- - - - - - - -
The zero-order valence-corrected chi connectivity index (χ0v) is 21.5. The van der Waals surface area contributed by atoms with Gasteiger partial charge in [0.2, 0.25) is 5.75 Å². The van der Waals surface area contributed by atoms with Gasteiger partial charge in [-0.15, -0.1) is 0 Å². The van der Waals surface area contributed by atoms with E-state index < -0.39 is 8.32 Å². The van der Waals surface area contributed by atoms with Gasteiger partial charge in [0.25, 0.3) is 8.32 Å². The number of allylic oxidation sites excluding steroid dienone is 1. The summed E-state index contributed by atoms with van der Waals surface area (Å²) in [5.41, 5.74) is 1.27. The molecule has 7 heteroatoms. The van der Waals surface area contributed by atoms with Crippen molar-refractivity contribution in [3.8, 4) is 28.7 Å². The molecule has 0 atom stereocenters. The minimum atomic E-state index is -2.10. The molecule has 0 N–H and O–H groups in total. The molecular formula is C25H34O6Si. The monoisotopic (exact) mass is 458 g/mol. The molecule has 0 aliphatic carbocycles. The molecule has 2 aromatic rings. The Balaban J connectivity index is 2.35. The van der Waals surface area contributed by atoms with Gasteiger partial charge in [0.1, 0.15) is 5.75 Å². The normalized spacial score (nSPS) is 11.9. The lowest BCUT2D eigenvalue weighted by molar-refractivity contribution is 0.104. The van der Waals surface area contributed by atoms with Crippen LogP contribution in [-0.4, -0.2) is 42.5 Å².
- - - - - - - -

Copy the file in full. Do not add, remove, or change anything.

The zero-order valence-corrected chi connectivity index (χ0v) is 21.5. The van der Waals surface area contributed by atoms with Gasteiger partial charge in [0.2, 0.25) is 5.75 Å². The van der Waals surface area contributed by atoms with Gasteiger partial charge in [-0.15, -0.1) is 0 Å². The van der Waals surface area contributed by atoms with E-state index < -0.39 is 8.32 Å². The van der Waals surface area contributed by atoms with Gasteiger partial charge in [0.25, 0.3) is 8.32 Å². The number of allylic oxidation sites excluding steroid dienone is 1. The summed E-state index contributed by atoms with van der Waals surface area (Å²) in [5.41, 5.74) is 1.27. The molecule has 7 heteroatoms. The van der Waals surface area contributed by atoms with Crippen molar-refractivity contribution in [3.8, 4) is 28.7 Å². The molecule has 0 atom stereocenters. The minimum atomic E-state index is -2.10. The molecule has 0 N–H and O–H groups in total. The molecular formula is C25H34O6Si. The monoisotopic (exact) mass is 458 g/mol. The molecule has 0 aliphatic carbocycles. The molecule has 2 aromatic rings. The Balaban J connectivity index is 2.35. The van der Waals surface area contributed by atoms with Gasteiger partial charge in [0.1, 0.15) is 5.75 Å². The normalized spacial score (nSPS) is 11.9. The lowest BCUT2D eigenvalue weighted by molar-refractivity contribution is 0.104. The van der Waals surface area contributed by atoms with Crippen LogP contribution in [-0.4, -0.2) is 42.5 Å².